affinity bubbles

Do we owe Obama an apology?

Imaginations can run wild in the affinity bubble. I was in Washington, DC, over the weekend when it dawned on me that we on the right were probably wrong about Obama’s thirst for dictatorial power. Or maybe we were right, but seven years of near-dictatorial power have exhausted the would-be autocrat. He certain looks worn down, as this Time magazine side-by-side shows: [caption id=“attachment_18520” align=“aligncenter” width=“300”] President Obama in 2009 and again in 2016[/caption]
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Before You Slam the Loudons for Reality TV Show, Watch This

Our old friends John and Gina Loudon appear on ABC’s Celebrity Wife Swap this Thursday, March 28. A lot of my friends have asked “what were they thinking?” Dr. Gina explains what they were thinking: My Take The Loudons took a big gamble. It’s about time someone did. Gina is dead on. As I’ve been saying for awhile, we have to break out of our affinity bubbles. That means going to places we might not be accepted.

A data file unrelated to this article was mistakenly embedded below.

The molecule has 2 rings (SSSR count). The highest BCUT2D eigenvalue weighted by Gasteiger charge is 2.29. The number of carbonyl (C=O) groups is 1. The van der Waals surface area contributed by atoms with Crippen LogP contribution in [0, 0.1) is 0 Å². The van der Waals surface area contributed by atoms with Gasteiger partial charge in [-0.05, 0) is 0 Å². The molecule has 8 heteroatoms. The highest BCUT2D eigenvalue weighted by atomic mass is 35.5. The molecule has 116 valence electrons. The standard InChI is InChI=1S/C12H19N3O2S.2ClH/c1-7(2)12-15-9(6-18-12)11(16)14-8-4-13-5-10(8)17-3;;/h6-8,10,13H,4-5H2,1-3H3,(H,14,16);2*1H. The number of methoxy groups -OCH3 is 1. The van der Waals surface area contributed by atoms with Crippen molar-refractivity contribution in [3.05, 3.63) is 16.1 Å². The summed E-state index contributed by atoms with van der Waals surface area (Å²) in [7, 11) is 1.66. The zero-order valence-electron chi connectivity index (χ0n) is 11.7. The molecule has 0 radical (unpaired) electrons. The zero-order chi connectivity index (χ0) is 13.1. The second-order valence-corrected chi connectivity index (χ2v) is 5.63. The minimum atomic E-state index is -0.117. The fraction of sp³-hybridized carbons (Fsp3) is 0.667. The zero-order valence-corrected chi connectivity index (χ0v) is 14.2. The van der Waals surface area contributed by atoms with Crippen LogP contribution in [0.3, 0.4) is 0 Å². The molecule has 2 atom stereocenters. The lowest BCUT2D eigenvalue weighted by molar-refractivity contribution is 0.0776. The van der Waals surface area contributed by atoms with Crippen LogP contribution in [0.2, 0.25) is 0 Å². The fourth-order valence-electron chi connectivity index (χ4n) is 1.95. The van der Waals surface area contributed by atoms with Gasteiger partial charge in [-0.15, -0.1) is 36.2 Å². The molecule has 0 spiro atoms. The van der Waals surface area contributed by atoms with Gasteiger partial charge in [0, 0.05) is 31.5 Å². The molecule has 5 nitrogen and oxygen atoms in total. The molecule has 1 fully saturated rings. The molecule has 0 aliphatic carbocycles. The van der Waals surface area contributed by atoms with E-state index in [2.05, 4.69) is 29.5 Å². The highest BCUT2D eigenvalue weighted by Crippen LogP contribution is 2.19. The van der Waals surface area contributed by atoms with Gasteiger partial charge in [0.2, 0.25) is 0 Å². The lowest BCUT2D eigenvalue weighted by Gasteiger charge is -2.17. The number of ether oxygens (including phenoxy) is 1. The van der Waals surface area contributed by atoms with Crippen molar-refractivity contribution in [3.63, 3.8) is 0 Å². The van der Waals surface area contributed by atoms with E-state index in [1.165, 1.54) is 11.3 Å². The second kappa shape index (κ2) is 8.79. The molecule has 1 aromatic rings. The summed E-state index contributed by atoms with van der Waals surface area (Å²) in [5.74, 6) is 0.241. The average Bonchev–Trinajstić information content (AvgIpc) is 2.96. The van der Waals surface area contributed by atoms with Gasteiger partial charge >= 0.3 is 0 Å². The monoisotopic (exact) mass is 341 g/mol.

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Why Being Wrong Can Be The Best Policy

I think I coined a phrase a couple of years ago: affinity bubbles. Affinity bubbles are the cocoons we build to protect us from challenges to our beliefs. They’re confirmation bias on steroids. And search engines and social networks help us build them. Sure, the sounds of our echo chambers give us the of a mother’s heartbeat to an infant. But what if you’re all wrong? Realizing You’ve Been Wrong All Along Is Better Than Being Wrong And Denying It Don Peppers is one of the smartest men alive because he actively challenges his own beliefs.
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